Two fights, two knockout wins.
With that, Singapore boxer Ridhwan Ahmad has earned his first professional bout, on the undercard of Pinoy Pride, the Philippines' top boxing event, on Feb 27.
And he will fight a local, too.
The 28-year-old, a former national amateur boxer who won bronzes at three consecutive SEA Games from 2011 to 2015, left Singapore for Cebu on Dec 20 to pursue a professional career armed with his fists, a little cash and a whole lot of hope.
Through contacts, he was given two trial fights against budding Filipinos to impress Antonio Lopez Aldeguer, a boxing promoter nicknamed "Godfather of Philippine boxing" who created Pinoy Pride.
The event has grown so big that it has even been held in the United States and Dubai, and the upcoming event in Cebu will be its 35th edition.
In Ridhwan's first bout last Sunday, he knocked out his opponent in the third round with a right uppercut to the chin.
And on Wednesday night, he knocked out another opponent, this time with a right hook to the head.
Both times, about 700 people turned up - not a surprise for the boxing-mad nation.
But the atmosphere took some getting used to for the Singaporean.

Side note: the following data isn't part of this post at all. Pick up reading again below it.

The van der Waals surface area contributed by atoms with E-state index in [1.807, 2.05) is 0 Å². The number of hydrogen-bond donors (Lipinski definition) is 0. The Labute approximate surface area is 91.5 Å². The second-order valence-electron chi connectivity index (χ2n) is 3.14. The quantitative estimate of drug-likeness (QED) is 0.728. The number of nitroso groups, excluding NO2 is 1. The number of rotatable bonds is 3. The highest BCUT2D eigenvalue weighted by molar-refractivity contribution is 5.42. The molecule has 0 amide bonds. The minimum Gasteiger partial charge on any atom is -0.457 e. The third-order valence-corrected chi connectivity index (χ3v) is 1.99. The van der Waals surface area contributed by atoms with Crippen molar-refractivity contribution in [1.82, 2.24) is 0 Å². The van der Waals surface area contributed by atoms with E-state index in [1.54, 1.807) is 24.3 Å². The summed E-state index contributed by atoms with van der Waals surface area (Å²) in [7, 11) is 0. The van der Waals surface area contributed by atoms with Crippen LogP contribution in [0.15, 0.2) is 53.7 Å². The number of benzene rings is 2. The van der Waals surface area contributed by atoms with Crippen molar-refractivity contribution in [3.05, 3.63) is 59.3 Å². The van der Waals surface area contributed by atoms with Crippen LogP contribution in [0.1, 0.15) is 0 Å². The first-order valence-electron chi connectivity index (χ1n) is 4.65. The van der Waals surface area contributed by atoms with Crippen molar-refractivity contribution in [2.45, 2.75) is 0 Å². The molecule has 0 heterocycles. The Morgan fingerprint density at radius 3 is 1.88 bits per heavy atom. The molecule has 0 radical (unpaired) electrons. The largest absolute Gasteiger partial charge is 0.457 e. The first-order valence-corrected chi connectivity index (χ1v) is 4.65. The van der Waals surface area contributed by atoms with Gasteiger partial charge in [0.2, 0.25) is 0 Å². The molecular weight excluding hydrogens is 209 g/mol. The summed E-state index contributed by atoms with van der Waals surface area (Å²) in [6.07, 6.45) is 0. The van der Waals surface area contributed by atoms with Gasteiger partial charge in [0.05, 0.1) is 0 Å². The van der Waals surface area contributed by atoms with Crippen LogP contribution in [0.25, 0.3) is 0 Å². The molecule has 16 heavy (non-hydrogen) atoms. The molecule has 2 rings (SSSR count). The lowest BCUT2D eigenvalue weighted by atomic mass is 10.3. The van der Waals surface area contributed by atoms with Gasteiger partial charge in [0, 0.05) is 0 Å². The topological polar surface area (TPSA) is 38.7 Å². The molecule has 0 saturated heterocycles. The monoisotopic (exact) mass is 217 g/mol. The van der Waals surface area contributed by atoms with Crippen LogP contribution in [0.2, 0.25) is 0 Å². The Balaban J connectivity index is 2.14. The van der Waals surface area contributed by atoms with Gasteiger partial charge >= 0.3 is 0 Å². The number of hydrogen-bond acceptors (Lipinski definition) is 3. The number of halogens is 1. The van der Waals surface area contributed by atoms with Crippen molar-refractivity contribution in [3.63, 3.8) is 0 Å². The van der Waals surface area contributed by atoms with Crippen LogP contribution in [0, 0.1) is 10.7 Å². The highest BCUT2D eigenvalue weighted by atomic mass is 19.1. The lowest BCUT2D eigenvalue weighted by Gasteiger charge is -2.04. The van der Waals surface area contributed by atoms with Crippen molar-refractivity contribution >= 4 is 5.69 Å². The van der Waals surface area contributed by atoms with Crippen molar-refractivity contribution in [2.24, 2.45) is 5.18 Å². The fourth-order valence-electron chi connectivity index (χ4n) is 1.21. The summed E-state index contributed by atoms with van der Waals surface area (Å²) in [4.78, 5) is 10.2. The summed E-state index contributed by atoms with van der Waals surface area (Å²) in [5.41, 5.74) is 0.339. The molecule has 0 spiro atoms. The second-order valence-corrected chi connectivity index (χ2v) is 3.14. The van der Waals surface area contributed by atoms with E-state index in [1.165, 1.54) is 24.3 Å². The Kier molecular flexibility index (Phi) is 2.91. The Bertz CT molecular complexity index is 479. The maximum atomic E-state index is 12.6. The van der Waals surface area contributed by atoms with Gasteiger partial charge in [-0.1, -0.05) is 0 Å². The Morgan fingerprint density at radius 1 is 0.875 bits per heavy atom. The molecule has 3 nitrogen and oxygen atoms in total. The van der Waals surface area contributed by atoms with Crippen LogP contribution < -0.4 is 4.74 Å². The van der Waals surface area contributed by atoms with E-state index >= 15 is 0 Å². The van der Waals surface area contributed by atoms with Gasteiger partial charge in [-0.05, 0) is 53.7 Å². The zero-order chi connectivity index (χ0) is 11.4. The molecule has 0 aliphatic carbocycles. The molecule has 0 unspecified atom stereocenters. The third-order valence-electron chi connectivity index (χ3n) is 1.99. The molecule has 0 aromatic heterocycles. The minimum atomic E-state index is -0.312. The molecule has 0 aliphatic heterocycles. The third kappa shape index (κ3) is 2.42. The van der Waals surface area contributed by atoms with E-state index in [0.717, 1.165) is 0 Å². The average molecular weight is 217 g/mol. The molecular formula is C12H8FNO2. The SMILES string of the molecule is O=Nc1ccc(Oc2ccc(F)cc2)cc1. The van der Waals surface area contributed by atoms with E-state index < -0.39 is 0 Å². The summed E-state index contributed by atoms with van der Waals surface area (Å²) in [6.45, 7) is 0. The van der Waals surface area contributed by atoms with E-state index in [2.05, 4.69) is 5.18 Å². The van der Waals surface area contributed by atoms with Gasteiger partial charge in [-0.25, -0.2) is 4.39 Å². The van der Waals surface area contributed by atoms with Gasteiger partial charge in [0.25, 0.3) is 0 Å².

"My first fight, especially, was nerve-racking," said Ridhwan.
"It was scary to be the only Singaporean in the arena, but my amateur boxing experience helped me to stay calm as I walked towards the ring.
"My opponents will turn pro too in the near future like me, so the fights were also tests for them."
The Nanyang Polytechnic graduate said he has not been able to speak with Aldeguer at length, but is determined to prove he has what it takes.
He said: "He has been liaising with my coach Rey Caitom and confirmed I will be fighting on the undercard of Pinoy Pride 35.
"All I know is I'm fighting a Filipino. But I don't know who yet.
"I hope my wins were able to convince (Aldeguer) that I'm ready. I still have a lot to learn and I'm willing."
Ridhwan is living in the dorm at ALA Gym (named after Aldeguer's initials), where Aldeguer gives young Filipino boxers a chance at turning professional, and he is the only non-Filipino there.
"They usually don't allow foreigners to stay with the fighters but my coach Rey was able to arrange for me to stay here," he explained.
"I follow all the rules, do my cleaning, washing and cooking there.
"There is an 8pm curfew, and training is from Monday to Saturday, twice a day, and is a mix of conditioning, runs, sparring and boxing skill work."
Sundays are rest days but Ridhwan does little more than just talk to his fellow aspiring boxers, or pop by the nearby market for an ice cream.
He says he has been able to adapt to the simple life in Cebu.
"So far it's not been too difficult I guess," said the Sugar Ray Leonard fan.
"Maybe the only thing I have to get used to is having people around me almost all the time, because I'm someone who likes alone time.
"The boxers here don't have much to do, so they rely on each other for entertainment.
"My only focus now is to make sure I make a transition well into the professional style of fighting because it is really different from the amateur style. And hopefully, I will do Singapore proud come Feb 27."
This article was first published on Jan 1, 2015.
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